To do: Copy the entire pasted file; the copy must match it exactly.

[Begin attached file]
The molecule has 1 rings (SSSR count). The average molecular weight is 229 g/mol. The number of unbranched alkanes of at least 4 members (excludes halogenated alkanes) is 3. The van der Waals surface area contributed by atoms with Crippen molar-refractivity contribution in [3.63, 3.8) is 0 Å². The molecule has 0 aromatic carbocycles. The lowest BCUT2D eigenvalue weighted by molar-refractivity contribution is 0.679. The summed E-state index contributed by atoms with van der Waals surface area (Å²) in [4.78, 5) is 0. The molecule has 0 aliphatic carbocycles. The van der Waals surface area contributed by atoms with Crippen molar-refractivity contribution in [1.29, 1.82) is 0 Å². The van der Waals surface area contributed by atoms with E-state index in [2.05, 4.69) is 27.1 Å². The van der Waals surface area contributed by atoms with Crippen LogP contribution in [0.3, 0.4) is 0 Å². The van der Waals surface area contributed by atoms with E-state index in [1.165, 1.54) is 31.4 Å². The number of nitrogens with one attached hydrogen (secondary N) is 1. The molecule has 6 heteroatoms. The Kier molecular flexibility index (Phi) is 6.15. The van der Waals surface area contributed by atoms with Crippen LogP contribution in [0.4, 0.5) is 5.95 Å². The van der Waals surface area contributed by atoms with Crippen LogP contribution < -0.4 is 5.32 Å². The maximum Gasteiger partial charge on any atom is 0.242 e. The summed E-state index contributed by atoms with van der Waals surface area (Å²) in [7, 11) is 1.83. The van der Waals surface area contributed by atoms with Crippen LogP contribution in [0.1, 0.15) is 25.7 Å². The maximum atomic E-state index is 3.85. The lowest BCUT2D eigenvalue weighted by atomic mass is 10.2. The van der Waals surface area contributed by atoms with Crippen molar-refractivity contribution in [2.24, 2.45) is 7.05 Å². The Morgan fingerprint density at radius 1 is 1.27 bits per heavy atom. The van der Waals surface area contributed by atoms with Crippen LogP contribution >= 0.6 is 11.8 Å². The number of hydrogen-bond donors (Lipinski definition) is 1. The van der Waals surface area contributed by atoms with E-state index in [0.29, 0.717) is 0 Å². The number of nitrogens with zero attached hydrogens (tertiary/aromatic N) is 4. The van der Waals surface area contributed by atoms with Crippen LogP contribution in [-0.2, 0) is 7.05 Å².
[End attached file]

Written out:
The molecule has 1 rings (SSSR count). The average molecular weight is 229 g/mol. The number of unbranched alkanes of at least 4 members (excludes halogenated alkanes) is 3. The van der Waals surface area contributed by atoms with Crippen molar-refractivity contribution in [3.63, 3.8) is 0 Å². The molecule has 0 aromatic carbocycles. The lowest BCUT2D eigenvalue weighted by molar-refractivity contribution is 0.679. The summed E-state index contributed by atoms with van der Waals surface area (Å²) in [4.78, 5) is 0. The molecule has 0 aliphatic carbocycles. The van der Waals surface area contributed by atoms with Crippen molar-refractivity contribution in [1.29, 1.82) is 0 Å². The van der Waals surface area contributed by atoms with E-state index in [2.05, 4.69) is 27.1 Å². The van der Waals surface area contributed by atoms with Crippen LogP contribution in [0.3, 0.4) is 0 Å². The van der Waals surface area contributed by atoms with E-state index in [1.165, 1.54) is 31.4 Å². The number of nitrogens with one attached hydrogen (secondary N) is 1. The molecule has 6 heteroatoms. The Kier molecular flexibility index (Phi) is 6.15. The van der Waals surface area contributed by atoms with Crippen LogP contribution in [0.4, 0.5) is 5.95 Å². The van der Waals surface area contributed by atoms with Crippen LogP contribution < -0.4 is 5.32 Å². The maximum Gasteiger partial charge on any atom is 0.242 e. The summed E-state index contributed by atoms with van der Waals surface area (Å²) in [7, 11) is 1.83. The van der Waals surface area contributed by atoms with Crippen LogP contribution in [0.1, 0.15) is 25.7 Å². The maximum atomic E-state index is 3.85. The lowest BCUT2D eigenvalue weighted by atomic mass is 10.2. The van der Waals surface area contributed by atoms with Crippen molar-refractivity contribution in [2.24, 2.45) is 7.05 Å². The Morgan fingerprint density at radius 1 is 1.27 bits per heavy atom. The van der Waals surface area contributed by atoms with Crippen LogP contribution >= 0.6 is 11.8 Å². The number of hydrogen-bond donors (Lipinski definition) is 1. The van der Waals surface area contributed by atoms with E-state index in [0.29, 0.717) is 0 Å². The number of nitrogens with zero attached hydrogens (tertiary/aromatic N) is 4. The van der Waals surface area contributed by atoms with Crippen LogP contribution in [-0.2, 0) is 7.05 Å².